I think a given function or script block will execute line-by-line and that is guaranteed for JavaScript. However, perhaps a host environment could execute multiple scripts at the same time. Or, a host environment could always provide an object that provides multi-threading. setTimeout and setInterval are examples, or at least pseudo-examples, of a host environment providing a way to do some concurrency (even if it's not exactly concurrency).

Solution 7

Actually, a parent window can communicate with child or sibling windows or frames that have their own execution threads running.

Solution 8

@Bobince is providing a really opaque answer.

Riffing off of Már Örlygsson's answer, Javascript is always single-threaded because of this simple fact: Everything in Javascript is executed along a single timeline.

That is the strict definition of a single-threaded programming language.

Solution 9


I'm going against the crowd here, but bear with me. A single JS script is intended to be effectively single threaded, but this doesn't mean that it can't be interpreted differently.

Let's say you have the following code...

var list = [];
for (var i = 0; i < 10000; i++) {
  list[i] = i * i;

This is written with the expectation that by the end of the loop, the list must have 10000 entries which are the index squared, but the VM could notice that each iteration of the loop does not affect the other, and reinterpret using two threads.

First thread

for (var i = 0; i < 5000; i++) {
  list[i] = i * i;

Second thread

for (var i = 5000; i < 10000; i++) {
  list[i] = i * i;

I'm simplifying here, because JS arrays are more complicated then dumb chunks of memory, but if these two scripts are able to add entries to the array in a thread-safe way, then by the time both are done executing it'll have the same result as the single-threaded version.

While I'm not aware of any VM detecting parallelizable code like this, it seems likely that it could come into existence in the future for JIT VMs, since it could offer more speed in some situations.

Taking this concept further, it's possible that code could be annotated to let the VM know what to convert to multi-threaded code.

// like "use strict" this enables certain features on compatible VMs.
"use parallel";

var list = [];

// This string, which has no effect on incompatible VMs, enables threading on
// this loop.
"parallel for";
for (var i = 0; i < 10000; i++) {
  list[i] = i * i;

Since Web Workers are coming to Javascript, it's unlikely that this... uglier system will ever come into existence, but I think it's safe to say Javascript is single-threaded by tradition.

Solution 10

Well, Chrome is multiprocess, and I think every process deals with its own Javascript code, but as far as the code knows, it is "single-threaded".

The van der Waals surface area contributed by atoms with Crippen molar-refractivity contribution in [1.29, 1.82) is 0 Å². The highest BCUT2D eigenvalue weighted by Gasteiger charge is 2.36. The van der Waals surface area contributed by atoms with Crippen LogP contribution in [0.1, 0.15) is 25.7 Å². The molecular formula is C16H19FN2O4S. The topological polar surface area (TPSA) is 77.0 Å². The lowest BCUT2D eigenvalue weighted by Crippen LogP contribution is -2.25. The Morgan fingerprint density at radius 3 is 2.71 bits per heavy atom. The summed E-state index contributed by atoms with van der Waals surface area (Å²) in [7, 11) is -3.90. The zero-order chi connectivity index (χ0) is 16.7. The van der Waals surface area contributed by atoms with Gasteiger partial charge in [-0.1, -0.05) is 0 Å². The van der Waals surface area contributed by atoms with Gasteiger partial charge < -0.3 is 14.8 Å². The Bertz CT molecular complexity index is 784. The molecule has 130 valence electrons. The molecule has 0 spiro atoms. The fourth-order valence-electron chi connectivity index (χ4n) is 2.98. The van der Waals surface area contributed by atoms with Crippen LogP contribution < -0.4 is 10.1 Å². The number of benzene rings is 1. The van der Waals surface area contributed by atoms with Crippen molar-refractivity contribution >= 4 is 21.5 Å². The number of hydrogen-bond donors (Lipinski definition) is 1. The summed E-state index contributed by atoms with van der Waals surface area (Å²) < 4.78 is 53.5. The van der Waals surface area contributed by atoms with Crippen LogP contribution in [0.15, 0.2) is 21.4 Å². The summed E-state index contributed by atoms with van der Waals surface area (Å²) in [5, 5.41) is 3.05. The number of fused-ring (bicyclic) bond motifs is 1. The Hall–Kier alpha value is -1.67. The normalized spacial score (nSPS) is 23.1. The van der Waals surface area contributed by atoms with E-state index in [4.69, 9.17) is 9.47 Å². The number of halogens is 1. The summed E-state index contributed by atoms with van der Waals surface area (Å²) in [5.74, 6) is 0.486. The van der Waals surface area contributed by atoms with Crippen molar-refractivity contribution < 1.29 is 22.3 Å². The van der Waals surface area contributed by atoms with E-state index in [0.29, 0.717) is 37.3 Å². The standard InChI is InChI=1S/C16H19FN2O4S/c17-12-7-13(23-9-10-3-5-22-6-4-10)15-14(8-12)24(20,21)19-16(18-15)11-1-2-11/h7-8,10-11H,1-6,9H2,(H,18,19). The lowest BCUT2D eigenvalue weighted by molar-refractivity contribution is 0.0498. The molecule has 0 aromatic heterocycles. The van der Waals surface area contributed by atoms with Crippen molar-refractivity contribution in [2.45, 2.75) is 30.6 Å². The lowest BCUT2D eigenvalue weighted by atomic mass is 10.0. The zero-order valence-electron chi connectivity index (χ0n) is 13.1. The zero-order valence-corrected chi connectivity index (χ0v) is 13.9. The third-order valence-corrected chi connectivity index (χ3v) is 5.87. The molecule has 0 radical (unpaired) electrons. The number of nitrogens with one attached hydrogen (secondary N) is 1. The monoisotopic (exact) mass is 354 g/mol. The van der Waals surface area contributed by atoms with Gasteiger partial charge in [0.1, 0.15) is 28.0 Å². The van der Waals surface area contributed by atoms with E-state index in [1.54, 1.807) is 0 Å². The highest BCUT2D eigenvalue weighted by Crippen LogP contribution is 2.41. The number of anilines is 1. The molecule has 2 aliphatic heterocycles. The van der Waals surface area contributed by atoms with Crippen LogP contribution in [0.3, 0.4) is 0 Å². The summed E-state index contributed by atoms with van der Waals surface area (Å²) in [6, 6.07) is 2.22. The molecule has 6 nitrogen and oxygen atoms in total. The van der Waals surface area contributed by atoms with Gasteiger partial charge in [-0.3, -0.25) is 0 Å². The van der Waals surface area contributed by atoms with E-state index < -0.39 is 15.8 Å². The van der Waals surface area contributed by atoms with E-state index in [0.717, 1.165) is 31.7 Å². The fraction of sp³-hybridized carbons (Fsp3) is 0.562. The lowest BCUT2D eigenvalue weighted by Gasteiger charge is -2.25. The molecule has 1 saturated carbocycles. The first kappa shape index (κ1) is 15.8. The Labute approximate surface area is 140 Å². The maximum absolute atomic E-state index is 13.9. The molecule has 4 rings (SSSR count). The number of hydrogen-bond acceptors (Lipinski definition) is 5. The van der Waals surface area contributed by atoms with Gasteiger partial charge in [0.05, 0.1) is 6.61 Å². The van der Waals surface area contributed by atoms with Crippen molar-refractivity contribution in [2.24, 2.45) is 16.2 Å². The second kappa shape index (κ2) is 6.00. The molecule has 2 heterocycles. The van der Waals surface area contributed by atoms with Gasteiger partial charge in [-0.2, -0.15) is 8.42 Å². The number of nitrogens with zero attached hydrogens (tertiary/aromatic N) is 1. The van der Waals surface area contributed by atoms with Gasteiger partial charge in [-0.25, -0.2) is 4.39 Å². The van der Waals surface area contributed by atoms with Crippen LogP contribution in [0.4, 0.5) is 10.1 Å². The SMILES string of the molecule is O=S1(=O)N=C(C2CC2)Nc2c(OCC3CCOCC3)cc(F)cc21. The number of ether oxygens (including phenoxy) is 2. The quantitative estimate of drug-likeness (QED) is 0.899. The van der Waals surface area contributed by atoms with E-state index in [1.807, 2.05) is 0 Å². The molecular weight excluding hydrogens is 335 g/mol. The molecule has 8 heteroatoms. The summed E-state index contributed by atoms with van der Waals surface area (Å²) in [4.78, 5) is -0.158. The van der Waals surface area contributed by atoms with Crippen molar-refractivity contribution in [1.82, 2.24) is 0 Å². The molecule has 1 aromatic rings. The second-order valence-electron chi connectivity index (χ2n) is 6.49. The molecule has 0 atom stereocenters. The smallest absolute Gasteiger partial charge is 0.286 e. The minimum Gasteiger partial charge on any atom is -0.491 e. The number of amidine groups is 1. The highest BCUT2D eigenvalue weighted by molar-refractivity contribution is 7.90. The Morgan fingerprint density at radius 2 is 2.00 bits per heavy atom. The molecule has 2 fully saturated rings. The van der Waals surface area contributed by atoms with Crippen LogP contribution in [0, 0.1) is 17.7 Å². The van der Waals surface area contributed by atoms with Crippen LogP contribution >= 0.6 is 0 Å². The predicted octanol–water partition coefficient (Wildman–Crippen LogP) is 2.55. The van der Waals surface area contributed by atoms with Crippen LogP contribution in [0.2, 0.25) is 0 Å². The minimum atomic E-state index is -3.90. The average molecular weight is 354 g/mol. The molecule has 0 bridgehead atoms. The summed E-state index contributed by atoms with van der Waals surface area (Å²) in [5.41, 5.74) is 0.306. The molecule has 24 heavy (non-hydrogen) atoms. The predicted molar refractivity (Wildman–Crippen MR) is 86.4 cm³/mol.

There is no support whatsoever in Javascript for multi-threading, at least not explicitly, so it does not make a difference.

Solution 11

I've tried @bobince's example with a slight modifications:

    <textarea id="log" rows="20" cols="40"></textarea>
    <br />
    <button id="act">Run</button>
    <script type="text/javascript">
        let l= document.getElementById('log');
        let b = document.getElementById('act');
        let s = 0;

        b.addEventListener('click', function() {
            l.value += 'click begin\n';

            s = 10;
            let s2 = s;


            s = s + s2;

            l.value += 'click end\n';
            l.value += `result = ${s}, should be ${s2 + s2}\n`;
            l.value += '----------\n';

        window.addEventListener('resize', function() {
            if (s === 10) {
                s = 5;

            l.value+= 'resize\n';

So, when you press Run, close alert popup and do a "single thread", you should see something like this:

click begin
click end
result = 20, should be 20

But if you try to run this in Opera or Firefox stable on Windows and minimize/maximize window with alert popup on screen, then there will be something like this:

click begin
click end
result = 15, should be 20

I don't want to say, that this is "multithreading", but some piece of code had executed in a wrong time with me not expecting this, and now I have a corrupted state. And better to know about this behavior.

Solution 12

Javascript engine must be single threaded, but Javascript runtime doesn't need to be single threaded.

Now what is Javascript engine? That is the interpreter which executes actual JS code. Engine needs a host. It can't run on its own. The host is Javascript runtime.

For example, V8 engine which runs in Chrome browser is single threaded. Chrome browser is a runtime & it has other processes/threads to support V8 engine.

You can check this article where it is explained beautifully. If it helps, don't forget to comeback & upvote :)

Solution 13

Try to nest two setTimeout functions within each other and they will behave multithreaded (ie; the outer timer won't wait for the inner one to complete before executing its function).